I think it’s biological. Biologically, women who are younger can have babies more. That’s why men are more visual, because they were sizing up the woman to see if she was young, healthy, curvaceous, if she has better hips for birthing and stuff like that. In our society and in many societies aging for women is not as celebrated, because women’s looks are more important than their head. Woman’s looks tend to quote-deteriorate-unquote. Although I have to say that I think in my 30s I looked better than I did in my 20s.

What do you mean?

I look better because — not because the styles were so dorky in the ‘80s, though I’m sure in ten years we’ll look back at the ‘90s and laugh. Even now I look and say, ‘Oh, look, they plucked their eyebrows so much!’ And in the ‘80s: ‘God, how come I didn’t pluck my eyebrows more?’ (laughs) I don’t know about right now. I think I’m going through an ugly period. But I think my face has more angles and I have more grace than I did in my 20s. I had a rounder face in my 20s. There’s a film I did in 1985 when I was 23 or something, I was probably eight pounds thinner and my face was a lot rounder!

You just mentioned a minute ago about how women are viewed. How do you deal with that ‘hot chick from Baywatch‘ thing?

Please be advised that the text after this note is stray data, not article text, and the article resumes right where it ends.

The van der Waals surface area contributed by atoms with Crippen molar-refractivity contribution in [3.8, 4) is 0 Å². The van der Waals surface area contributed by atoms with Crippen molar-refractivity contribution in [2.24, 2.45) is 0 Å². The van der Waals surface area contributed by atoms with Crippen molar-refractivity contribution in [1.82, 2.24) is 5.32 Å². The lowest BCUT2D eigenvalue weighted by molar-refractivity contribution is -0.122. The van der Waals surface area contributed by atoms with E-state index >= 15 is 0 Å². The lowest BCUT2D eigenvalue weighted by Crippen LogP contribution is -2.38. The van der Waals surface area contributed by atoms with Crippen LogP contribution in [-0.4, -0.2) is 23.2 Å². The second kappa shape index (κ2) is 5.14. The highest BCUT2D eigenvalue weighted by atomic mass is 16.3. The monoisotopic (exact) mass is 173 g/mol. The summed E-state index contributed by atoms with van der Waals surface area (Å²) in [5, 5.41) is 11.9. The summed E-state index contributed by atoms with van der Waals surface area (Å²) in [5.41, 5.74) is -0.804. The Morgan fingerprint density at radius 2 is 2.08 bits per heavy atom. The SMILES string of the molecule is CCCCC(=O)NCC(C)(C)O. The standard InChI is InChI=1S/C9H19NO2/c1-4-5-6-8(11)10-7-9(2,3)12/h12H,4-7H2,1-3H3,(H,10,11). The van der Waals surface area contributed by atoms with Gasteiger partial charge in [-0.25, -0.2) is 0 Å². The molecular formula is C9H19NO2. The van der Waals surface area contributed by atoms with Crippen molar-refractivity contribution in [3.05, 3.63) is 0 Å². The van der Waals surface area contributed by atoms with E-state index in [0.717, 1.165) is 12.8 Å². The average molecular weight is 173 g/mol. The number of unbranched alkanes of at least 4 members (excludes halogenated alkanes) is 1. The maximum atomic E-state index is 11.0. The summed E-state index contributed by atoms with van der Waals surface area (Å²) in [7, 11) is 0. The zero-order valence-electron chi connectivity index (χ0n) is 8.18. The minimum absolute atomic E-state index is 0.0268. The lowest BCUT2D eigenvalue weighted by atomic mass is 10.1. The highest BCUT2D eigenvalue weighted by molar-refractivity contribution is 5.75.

Hey, if someone called me a hot chick from Baywatch, I wouldn’t mind! I know that that’s not my — I’m not a hot chick from Baywatch. I would say the others were, and I was the smart one. If someone thinks I’m attractive, that’s just nice. I always know that’s not the only thing they think about me, because I’m not known for being super-attractive. Do you know what I’m saying? I’m not a Pamela [Anderson]. The first thing anyone ever thinks about with her is how sexy or beautiful she is. That wasn’t the reason I was on that show. I was on Baywatch because I was a very good swimmer, I had ten years of acting that I had already done in a lot of big films, and they wanted someone with credibility as a lifeguard.

Is that what you look for in your acting roles? Credibility?